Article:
In the era of pandemic lockdowns and climate change, the theme for 2022’s selection of eight plays will be sustainability and transformation. “The plays will cover the creation of the world, floods, last meals together and resurrections. We are still seeking directors, performance groups and actors to take on these plays, including the iconic Crucifixion with the Butchers’ Gild,” says Tom, who was the artistic director and pageant master for the 2018 Mystery Plays too.

“There are still opportunities to be involved and anyone interested should email director@yorkmysteryplays.co.uk.”

REVIEW: A Resurrection For York, York Mystery Plays Supporters Trust, 3/7/2021

Emily Hansen’s Pilgrim as Mary Magdalene in A Resurrection For York. Picture: John Saunders

A Resurrection For York, Residents Garden, Minster Library, Dean’s Park, York

HAPPENSTANCE may have led to this pandemic-delayed production being staged at the Residents Garden in Dean’s Park, but A Resurrection For York made a compelling case for the York Mystery Plays to take up residence there.

The gardens are self-contained, behind iron railings that facilitate curious passers-by taking a look; the acoustics are clear, without echo; the Minster bells chime on the quarter hour to both complement and compliment the atmosphere, and the setting is perfect for open-air theatre: spacious, green and on a hillock that cries out to be used for moments of high drama or an important monologue.

As Saturday morning’s audience gathered under grey clouds, Philip Parr’s cast members for this York Mystery Plays Supporters Trust, York Festival Trust and York Minster tripartite production were already in situ for the first of six performances in two days.

The premise was that they were playing pilgrims, two canvas tents pitched at the back, everyone in walking boots, with roll-up sleeping mats, blankets, rucksacks and picnics in Enid Blyton retro brown paper bags.

Intentionally, community cast and community audience became indistinguishable: we were all in this together, albeit socially distanced; pilgrims all, gathered to tell each other stories, led by Nick Jones and Sally Maybridge’s exhorting narrators.

From this canvas would emerge Parr’s Pilgrims, dotted around the grass, some staying in that guise, others taking on specific roles, both alongside and on the two static wagons rolled out for significant scenes, one to set the cross in place.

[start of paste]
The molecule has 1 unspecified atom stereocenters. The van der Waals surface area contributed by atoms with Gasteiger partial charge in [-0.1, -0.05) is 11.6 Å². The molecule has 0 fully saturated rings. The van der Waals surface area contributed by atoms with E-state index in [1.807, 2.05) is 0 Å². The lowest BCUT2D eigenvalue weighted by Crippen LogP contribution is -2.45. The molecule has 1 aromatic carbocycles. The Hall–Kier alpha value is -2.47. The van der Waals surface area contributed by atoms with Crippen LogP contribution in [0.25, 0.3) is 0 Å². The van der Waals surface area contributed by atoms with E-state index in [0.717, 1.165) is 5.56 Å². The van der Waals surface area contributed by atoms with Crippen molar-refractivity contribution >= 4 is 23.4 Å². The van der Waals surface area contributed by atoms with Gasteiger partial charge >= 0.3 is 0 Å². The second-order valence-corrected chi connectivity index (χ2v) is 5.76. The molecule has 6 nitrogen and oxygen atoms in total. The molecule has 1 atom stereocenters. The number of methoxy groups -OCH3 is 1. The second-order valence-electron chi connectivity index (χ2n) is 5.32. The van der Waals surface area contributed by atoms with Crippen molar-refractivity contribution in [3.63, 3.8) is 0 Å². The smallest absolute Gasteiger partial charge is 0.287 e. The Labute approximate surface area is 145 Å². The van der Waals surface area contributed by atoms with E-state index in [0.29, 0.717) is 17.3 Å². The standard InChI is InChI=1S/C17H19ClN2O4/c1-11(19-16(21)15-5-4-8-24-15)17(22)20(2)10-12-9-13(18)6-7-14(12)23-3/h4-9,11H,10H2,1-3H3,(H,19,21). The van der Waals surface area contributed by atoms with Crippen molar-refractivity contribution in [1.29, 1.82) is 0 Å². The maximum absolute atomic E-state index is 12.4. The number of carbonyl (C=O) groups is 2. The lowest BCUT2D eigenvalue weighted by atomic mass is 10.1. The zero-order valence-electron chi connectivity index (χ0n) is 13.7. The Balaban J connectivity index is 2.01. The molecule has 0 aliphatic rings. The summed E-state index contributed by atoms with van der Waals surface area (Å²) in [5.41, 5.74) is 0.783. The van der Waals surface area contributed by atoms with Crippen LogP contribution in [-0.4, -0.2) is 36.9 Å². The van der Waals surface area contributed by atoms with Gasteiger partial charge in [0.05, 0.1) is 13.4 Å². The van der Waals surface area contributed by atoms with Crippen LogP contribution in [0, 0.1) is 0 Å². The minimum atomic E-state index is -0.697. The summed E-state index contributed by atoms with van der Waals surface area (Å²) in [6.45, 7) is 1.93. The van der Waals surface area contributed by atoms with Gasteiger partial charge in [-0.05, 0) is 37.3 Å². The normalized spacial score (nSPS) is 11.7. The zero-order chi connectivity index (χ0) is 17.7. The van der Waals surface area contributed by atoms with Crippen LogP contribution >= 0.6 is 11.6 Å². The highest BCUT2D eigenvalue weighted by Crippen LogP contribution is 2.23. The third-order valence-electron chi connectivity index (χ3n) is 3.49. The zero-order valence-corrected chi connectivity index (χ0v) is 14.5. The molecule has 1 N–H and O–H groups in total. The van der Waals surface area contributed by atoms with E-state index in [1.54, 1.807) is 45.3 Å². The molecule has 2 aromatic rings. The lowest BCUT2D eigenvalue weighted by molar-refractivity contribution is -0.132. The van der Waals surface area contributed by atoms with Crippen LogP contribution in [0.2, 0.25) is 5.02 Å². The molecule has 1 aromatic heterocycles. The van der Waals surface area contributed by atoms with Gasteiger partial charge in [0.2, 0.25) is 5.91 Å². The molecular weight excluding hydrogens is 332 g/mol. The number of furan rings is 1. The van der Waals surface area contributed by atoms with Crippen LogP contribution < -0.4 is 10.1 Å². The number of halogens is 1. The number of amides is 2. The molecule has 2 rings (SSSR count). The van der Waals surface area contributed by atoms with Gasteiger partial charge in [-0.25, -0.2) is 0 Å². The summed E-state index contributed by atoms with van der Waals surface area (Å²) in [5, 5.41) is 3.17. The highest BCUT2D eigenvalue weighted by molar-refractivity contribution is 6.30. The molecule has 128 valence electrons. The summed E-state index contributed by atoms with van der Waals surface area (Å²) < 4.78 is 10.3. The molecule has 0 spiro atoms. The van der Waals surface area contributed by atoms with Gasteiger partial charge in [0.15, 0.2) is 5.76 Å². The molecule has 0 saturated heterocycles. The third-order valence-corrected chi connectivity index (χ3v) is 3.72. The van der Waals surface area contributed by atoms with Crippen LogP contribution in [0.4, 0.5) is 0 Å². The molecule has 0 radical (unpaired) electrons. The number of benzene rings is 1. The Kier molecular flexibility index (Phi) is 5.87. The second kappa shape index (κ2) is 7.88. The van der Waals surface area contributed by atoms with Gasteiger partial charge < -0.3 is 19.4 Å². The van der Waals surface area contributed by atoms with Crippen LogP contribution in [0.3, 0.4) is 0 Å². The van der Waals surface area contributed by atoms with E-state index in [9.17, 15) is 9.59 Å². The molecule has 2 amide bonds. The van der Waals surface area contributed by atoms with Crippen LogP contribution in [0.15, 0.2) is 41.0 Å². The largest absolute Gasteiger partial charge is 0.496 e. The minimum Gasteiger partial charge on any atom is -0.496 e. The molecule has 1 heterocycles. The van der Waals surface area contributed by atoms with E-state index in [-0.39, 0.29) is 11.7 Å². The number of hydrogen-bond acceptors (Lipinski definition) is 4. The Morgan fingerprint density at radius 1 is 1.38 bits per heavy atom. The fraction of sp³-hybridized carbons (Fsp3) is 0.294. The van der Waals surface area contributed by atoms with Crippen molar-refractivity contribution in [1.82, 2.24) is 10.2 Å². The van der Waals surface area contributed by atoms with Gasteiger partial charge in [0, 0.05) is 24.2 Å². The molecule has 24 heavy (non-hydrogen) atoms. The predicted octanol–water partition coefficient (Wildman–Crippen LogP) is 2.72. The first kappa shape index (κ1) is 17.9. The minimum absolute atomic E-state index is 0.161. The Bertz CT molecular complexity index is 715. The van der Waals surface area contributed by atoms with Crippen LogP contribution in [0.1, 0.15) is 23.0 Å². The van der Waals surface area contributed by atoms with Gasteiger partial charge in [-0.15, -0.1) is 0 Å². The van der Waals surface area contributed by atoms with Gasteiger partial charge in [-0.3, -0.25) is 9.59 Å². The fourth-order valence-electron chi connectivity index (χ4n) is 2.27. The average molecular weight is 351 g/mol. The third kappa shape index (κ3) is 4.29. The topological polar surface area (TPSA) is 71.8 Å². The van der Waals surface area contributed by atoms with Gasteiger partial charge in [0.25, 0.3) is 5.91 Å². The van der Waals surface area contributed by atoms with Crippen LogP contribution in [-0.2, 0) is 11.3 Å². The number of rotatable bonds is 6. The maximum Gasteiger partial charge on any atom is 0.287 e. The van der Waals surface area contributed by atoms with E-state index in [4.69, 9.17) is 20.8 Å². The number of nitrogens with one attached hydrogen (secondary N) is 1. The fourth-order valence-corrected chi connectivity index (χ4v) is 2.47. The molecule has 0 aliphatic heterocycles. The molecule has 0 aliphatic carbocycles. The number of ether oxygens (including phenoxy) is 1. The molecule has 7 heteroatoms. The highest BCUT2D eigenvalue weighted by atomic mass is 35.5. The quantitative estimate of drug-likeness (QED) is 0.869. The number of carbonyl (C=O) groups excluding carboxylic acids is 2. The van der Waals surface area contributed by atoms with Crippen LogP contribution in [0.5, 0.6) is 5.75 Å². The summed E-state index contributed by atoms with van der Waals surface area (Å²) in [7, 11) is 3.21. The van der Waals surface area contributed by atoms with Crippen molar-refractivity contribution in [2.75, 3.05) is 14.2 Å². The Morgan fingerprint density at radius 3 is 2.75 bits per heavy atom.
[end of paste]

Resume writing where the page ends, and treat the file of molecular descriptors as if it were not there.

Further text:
The cross always will be the most potent symbol of the York Mystery Plays, and here it was especially central to Parr and 2018 York Mystery Plays director Tom Straszewski’s hour-long story, adapted from the Mystery Plays cycle of the crucifixion and the events that followed.

The most powerful image was in fact an absence, the dying Christ being represented instead by a shroud, wrapped around the cross pulled high by the grafting soldiers, one declaring himself too tired to finish the task in one of those brief interjections of humour that the Mystery Plays – the street theatre of its time – suddenly throw up.

The shroud became the motif woven through Parr’s production, daubed in blood, later folded up across a wagon to signify Christ’s body placed in the tomb by Joseph of Arimathea (Tony Froud), and then being worn by a tall, dark-haired figure, again emerging from the crowd.

In keeping with medieval tradition, the pilgrim playing Christ was not credited, although a reference to “plus David Denbigh” in the list supplied to CharlesHutchPress may indicate it was him.

Judith Ireland’s Mary, Mother of Jesus, and Emily Hansen’s Mary Magdalene stood out in a cast strong on diction and clear delivery. Music played its part too, largely acappella, choral or folk, with minimal accompaniment, and used sparingly but sung lustily or movingly.

What comes next? 2022 is very likely to see the York Mystery Plays being staged on wagons in June, maybe at the Residents Garden. Watch this space.

Wagons wheeled in for A Resurrection For York setting of Mystery Plays at Dean’s Park

Preparations are gaining momentum for A Resurrection For York at Dean’s Park on July 3 and 4. Picture: John Saunders

A WEEK to go for A Resurrection For York and everything is dropping into place, the cross and all, at the Residents Garden, Minster Library, Dean’s Park, York.

Initial plans for the open-air play had to be put on hold under pandemic restrictions, but partners York Mystery Plays Supporters Trust, York Festival Trust and York Minster then settled on new performance dates of July 3 and 4.

Directed by Philip Parr, artistic director of Parrabbola, the show’s format will be retained: one hour long, performed outdoors, on two static wagons, and the staging will be compliant with Covid safety requirements for audience social distancing for each day’s 11am, 2pm and 4pm performances.